Someone recently pointed out an article wherein the author, ostensibly a Hellenic polytheist, goes on and on about her home not being a polytheistic one, and insisting that she is not raising her children in her faith. (1) This comes up every so often. Usually I see it from neo-Pagan quarters, not so much in general from polytheistic ones but whenever it comes up my response is the same: Shame on you. What a disgrace to yourself and the Gods.
If we are not going to pass our traditions on to the next generation than what are we doing this for? The strength of any tradition is its intergenerational transmission of praxis and belief. Without that transmission, our traditions will wither again on the vine. There will be no restoration.
There are obligations inherent with taking up this restoration and this is one of the really fundamental and base-line things: raise your children polytheistic. Inoculate them against the depredations of secularism, consumerism, and monotheism. If one is living one’s faith, this should occur naturally. We learn by osmosis and imitation at first after all. To doggedly refuse to expose your children to your faith is pathetic. It’s a cop-out. It speaks volumes for how little one truly values one’s Gods and traditions. I find it contemptible. Why this is even an issue, I truly don’t understand.
Now I realize some people come from deeply troubled and perhaps even traumatic backgrounds where their birth religions were concerned and may associate raising up a child in a faith as forcing one’s faith upon that child. Firstly, I would counsel that person to get therapy to work through those issues; first and foremost because they will impact one’s new faith deeply and often in deeply deleterious ways. Also, if you can do something that helps heal pain, that’s a good thing. One’s religion should not be a thing that brings one existential anguish, especially not because of other people misusing religious teachings. Monotheism is a terrible thing, soul destroying and cruel. If there is healing to be done, work on that. That is a separate issue from denying your children contact with your Gods.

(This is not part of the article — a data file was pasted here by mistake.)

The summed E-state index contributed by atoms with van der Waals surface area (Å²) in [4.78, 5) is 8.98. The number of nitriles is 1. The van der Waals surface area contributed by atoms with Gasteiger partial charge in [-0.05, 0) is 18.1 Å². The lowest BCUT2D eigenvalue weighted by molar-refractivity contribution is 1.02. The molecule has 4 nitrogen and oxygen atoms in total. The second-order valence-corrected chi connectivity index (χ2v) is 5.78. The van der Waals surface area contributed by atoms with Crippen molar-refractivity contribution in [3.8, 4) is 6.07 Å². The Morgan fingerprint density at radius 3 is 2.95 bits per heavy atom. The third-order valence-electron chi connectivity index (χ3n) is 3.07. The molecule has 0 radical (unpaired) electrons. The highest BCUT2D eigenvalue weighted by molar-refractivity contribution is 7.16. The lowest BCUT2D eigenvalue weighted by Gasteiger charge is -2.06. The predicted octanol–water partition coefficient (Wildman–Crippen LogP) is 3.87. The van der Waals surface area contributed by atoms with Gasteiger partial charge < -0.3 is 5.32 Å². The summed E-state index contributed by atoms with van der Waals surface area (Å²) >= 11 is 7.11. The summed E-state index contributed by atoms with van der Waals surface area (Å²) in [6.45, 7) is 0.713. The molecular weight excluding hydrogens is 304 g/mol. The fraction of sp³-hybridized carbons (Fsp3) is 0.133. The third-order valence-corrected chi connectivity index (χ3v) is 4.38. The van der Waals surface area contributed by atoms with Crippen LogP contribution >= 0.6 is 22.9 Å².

Secondly, I hear many in this situation fretting about denying their children freedom of choice. Well, I guess you just let them do anything then? I guess they can stay home from school, not learn to read, never brush their teeth, and run out in public naked. We deny children freedom of choice in a thousand ways every day and we do it so that they will grow up kind, intelligent, healthy, and whole. It is the job of a parent to educate a child and that includes teaching them how to approach the Gods rightly and well. This need not be abusively imposing one’s religion on a child. Our theologies after all are not generally rooted in self-hatred, shame, and abuse. What it means is teaching them to see the world as a polytheist.
Furthermore, for those who may not be familiar with how polytheisms worked in the ancient world (when the entire world was, for the most part, polytheistic), adults were free to initiate into whatever cultus they wished, but there was almost always the veneration of one’s family, ancestral, and community Gods as well. One did not negate the other but because people were raised with a polytheistic understanding of the world, raised steeped in family and community cultus, they understood far better than we how to approach the sacred. It’s not that easy to learn when one is older.
There’s been a lot of study done on the acquisition of grammar and apparently there is a very brief and finite window wherein a child can learn to use grammar.(2) If a child is not exposed to language at that time (and it is very young, if I recall my reading correctly, before the age of three), then he or she will be incapable of learning it later. That part of the brain shuts down. The connections are not made and the capability for them to be so later disappears. I would maintain that the same paradigm can be carried over to teaching about spiritual and devotional connections. If a child isn’t exposed to it young, maybe they’ll never learn to do it well. Maybe it will always be a struggle. Maybe those spiritual connections, the ability to form them, will atrophy. Hell, half the issues we are dealing with in the polytheistic communities today are a direct result of the fact that almost none of us were raised polytheistic.
Thirdly, there are those in mixed marriages, where a spouse is not polytheistic. Well, this is one of the main reasons I don’t favor mixed marriages and as a priest refuse to do them. (3). Now, I should be clear about what I consider a mixed marriage: a monotheist (or atheist) and anything else. It’s one thing to have two polytheists from differing traditions forming a household. That can be negotiated fairly easily: the worldview is the same, for the most part. It’s quite a different thing to have a polytheist and monotheist (or polytheist and secular humanist) raising children together. Unless the non-polytheistic partner really doesn’t care (and it’s amazing how otherwise reasonable people suddenly care very much when children are involved), the child usually does not end up being raised in our traditions. Compromises are made and one should never, ever compromise on the integrity of one’s faith.